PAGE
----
# What is dew point?

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Jeff Peterson asked for me to explain dew point and how it is measured.

Dew point is the term that meteorologists use to describe the amount of moisture in the air. The National Weather Service defines dew point as the temperature to which air must be cooled to in order to reach saturation, assuming air pressure and moisture content are constant. Basically, the dew point is an accurate measurement of the moisture content in the air.

Relative humidity and dew point both give us an idea of the amount of moisture in the atmosphere, but dew point is a true measurement of the atmospheric moisture.

The difference is that relative humidity is the amount of atmospheric moisture present, relative to the amount that would be present if the air were saturated. That's why humidity is maxed out in the morning. Not because it's more humid, but because the temperature has cool closer to the dew point.

One way to measure the dew point is a hygrometer. Which uses mirror and light to measure how much moisture collects on a mirror. Think of a mirror in your bathroom after a hot shower. The moisture collects on the mirror because of the high moisture content of the air.

A psychrometer is an another instrument used to determine the dew point. A psychrometer has two thermometers, one of which has a wet wick around the bulb and is called the wet-bulb thermometer.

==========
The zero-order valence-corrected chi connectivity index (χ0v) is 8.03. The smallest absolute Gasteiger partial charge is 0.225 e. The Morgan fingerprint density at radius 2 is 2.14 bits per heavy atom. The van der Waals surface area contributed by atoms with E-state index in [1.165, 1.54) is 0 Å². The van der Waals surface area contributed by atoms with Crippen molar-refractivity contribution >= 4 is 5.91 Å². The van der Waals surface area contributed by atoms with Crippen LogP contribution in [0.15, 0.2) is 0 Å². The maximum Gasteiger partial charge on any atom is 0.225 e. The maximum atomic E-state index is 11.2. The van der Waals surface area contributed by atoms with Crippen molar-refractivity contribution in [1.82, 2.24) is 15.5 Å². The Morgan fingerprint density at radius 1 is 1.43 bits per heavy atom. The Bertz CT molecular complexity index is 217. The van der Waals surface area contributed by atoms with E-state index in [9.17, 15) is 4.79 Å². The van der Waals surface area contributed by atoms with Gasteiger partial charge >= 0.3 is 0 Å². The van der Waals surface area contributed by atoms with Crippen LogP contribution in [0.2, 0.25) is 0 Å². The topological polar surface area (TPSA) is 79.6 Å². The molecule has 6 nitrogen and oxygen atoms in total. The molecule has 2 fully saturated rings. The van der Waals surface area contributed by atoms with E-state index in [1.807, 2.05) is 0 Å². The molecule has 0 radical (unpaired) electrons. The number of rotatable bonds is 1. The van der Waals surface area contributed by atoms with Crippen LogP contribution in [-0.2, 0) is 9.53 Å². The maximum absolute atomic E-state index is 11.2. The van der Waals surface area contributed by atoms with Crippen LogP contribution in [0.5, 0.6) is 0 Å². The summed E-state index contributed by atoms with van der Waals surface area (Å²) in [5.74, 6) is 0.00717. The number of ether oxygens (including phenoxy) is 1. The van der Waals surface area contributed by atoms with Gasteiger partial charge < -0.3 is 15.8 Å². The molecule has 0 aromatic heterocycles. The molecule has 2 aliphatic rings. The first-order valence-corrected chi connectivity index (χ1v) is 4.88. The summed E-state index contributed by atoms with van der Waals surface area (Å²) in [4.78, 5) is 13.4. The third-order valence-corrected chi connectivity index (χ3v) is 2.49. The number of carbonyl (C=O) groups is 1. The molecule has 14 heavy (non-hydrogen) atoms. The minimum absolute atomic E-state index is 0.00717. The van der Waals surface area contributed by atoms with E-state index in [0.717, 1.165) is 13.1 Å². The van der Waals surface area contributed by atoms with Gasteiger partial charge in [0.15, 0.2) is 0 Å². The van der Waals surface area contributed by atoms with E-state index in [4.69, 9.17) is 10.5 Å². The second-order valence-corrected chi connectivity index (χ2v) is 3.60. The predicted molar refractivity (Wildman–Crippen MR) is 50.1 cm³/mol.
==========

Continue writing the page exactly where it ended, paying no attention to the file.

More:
We've talked in the past about how evaporation is a cooling process. So, evaporation of water off the wick removes heat from the thermometer. The temperature of the wet-bulb thermometer drops according to the rate of evaporation, which depends on the dew point.
The thermometers have to be ventilated by either whirling the instrument around or using a fan. After a few minutes, the temperature of the wet-bulb stabilizes at a particular temperature.
The temperature difference between the two thermometers is converted into a dew point temperature using a chart.

Okay that's how it's measured but what does the dew point mean to you? What you need to know is how it feels to you.

A dew point of 70 or above is considered oppressive. At 65 most would say it’s uncomfortable. At 60 it’s sticky. 55 is considered pleasant. 50 and below is considered invigorating.